No Country For Old Men

No CountryThe joys of the Vancouver East moviehouse have been written about before, and we enjoyed them again last night when we went to see the very fine “No Country For Old Men“.

I confess I have not read a single work by Cormac McCarthy, but I know now that I must. I’ll make him my summer reading project. “No Country” is a complex and often mystical story of people and place. It is deeply embedded in the here and now (of 1980 West Texas, at least) but is at the same time off-center in its fantastical storytelling. It is a marvelous middle, with no beginning (the drug deal gone bad happens before the story starts) and no end (no loose strings are neatly tied). McCarthy gave the brilliant Coen Brothers all the material they needed to build another cinematic masterpiece, and they didn’t fail.

I am sure that a half-generation of film scholars have picked through the Coen Brothers filmography and deconstructed their methods, but I haven’t read any of them either. The mystery of how a Coen Brothers movie is better than someone else’s movie is still a mystery to me. But it doesn’t matter when the end result — the result of just sitting and watching — is so satisfying. However, one aspect of their movie making does stand out even to me, and that is the brilliance of their casting. I doubt that Tommy Lee Jones has ever been more perfect for a role; and Javier Bardem is a marvelous slab against which the waves of the story crash. And, as always with them, the secondary and minor roles are cast with an equally perfect eye.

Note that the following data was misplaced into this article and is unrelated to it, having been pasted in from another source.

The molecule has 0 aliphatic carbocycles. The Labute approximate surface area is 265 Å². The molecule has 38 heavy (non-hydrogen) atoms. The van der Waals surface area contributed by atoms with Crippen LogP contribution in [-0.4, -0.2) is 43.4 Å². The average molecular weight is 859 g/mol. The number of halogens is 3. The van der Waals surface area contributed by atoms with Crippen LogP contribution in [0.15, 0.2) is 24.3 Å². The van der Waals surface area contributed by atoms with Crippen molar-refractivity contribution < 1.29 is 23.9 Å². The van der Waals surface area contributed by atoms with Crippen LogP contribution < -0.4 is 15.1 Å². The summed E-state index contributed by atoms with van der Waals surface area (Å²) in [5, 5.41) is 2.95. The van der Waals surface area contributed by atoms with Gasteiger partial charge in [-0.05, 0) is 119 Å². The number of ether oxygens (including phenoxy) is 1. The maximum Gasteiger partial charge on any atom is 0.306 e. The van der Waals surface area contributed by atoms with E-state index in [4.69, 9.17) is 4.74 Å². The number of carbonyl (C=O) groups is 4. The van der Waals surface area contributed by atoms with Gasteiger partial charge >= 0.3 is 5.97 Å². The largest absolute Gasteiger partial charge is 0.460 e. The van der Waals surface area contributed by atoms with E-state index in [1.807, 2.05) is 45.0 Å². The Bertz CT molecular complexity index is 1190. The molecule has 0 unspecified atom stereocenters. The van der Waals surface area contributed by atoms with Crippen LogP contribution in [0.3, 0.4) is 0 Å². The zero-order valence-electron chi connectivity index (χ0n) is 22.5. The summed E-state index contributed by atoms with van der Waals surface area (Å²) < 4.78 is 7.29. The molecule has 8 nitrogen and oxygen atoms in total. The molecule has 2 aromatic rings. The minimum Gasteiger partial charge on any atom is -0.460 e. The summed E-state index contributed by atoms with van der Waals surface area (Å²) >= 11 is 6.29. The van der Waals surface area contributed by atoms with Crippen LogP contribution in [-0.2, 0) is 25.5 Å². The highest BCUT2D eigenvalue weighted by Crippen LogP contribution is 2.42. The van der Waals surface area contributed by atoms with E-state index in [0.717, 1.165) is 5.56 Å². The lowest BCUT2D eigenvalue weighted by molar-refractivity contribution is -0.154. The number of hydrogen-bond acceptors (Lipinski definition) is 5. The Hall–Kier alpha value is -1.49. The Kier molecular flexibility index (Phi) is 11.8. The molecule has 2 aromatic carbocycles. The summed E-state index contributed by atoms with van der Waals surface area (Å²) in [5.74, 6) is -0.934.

To my regret, “No Country” is the only one of the Best Film nominees we have seen this year. Any one of the others would have to be sublime to defeat “No Country” though.

One Response to No Country For Old Men

  1. patrick says:

    no country for old men is unassumingly unconventional…

    dumbfounding form a moral angle, but that can be a good thing.

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